A few years ago, when I was involved in horse trading, a prospective buyer approached me with her husband, who happened to be a pet insurance salesman. We had a good conversation, and he naturally inquired about whether my horses were insured. I explained that I had so many horses that it was impossible, and despite the number, I had never had a reason to take any to the veterinary hospital. In fact, I had earned millions by not insuring them. He laughed and agreed, “You really have a point. You have no idea how much we make from pet owners. There’s no limit to what people are willing to insure their animals for, and most will never even use the insurance.”
I then shared that I had, in fact, insured a horse. It was a pony I had traded for, and it came fully insured. Many private owners prefer their horses insured, so I transferred the insurance to myself. It later turned out that the pony had joint inflammation and needed to go to the veterinary hospital. I thought, “What luck that it was insured,” but it cost me 2000 SEK to have the pony insured. The insurance only covered part of the vet costs, and the rest I had to cover myself.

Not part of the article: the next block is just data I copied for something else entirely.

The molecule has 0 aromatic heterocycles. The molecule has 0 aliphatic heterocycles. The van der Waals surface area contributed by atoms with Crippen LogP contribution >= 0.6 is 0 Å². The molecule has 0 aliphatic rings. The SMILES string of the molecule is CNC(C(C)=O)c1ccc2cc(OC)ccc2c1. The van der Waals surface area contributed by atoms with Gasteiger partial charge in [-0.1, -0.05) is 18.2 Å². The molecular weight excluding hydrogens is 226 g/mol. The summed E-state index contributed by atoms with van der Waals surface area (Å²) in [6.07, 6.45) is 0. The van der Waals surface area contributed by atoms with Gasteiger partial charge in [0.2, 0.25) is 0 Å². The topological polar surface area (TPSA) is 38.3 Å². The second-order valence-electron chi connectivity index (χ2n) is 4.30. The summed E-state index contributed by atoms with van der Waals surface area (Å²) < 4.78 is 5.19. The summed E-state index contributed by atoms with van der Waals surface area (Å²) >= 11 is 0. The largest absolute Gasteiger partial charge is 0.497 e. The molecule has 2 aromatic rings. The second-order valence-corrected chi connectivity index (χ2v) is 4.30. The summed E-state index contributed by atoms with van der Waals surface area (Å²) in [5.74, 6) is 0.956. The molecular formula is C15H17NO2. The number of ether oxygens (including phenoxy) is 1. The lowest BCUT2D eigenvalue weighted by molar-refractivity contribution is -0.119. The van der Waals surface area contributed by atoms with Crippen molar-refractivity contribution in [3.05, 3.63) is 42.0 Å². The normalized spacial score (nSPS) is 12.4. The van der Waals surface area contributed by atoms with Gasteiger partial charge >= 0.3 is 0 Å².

I understand the concern about potential high costs, especially given today’s veterinary prices. The decision to insure a horse is personal, and I’ve personally saved a lot by not doing it. A piece of advice for those who want to save money but still feel nervous is to deposit the money they would have paid to the insurance company into a separate account. Make monthly transfers equivalent to the insurance cost, and you’ll have the money if needed. Many follow this advice and can practically buy a new horse every other year if they had full insurance.
Remember to be critical when taking out insurance. Read through all the exceptions to avoid surprises! Insurance companies are there to make money, so always negotiate to get something extra if you’re critical 🙂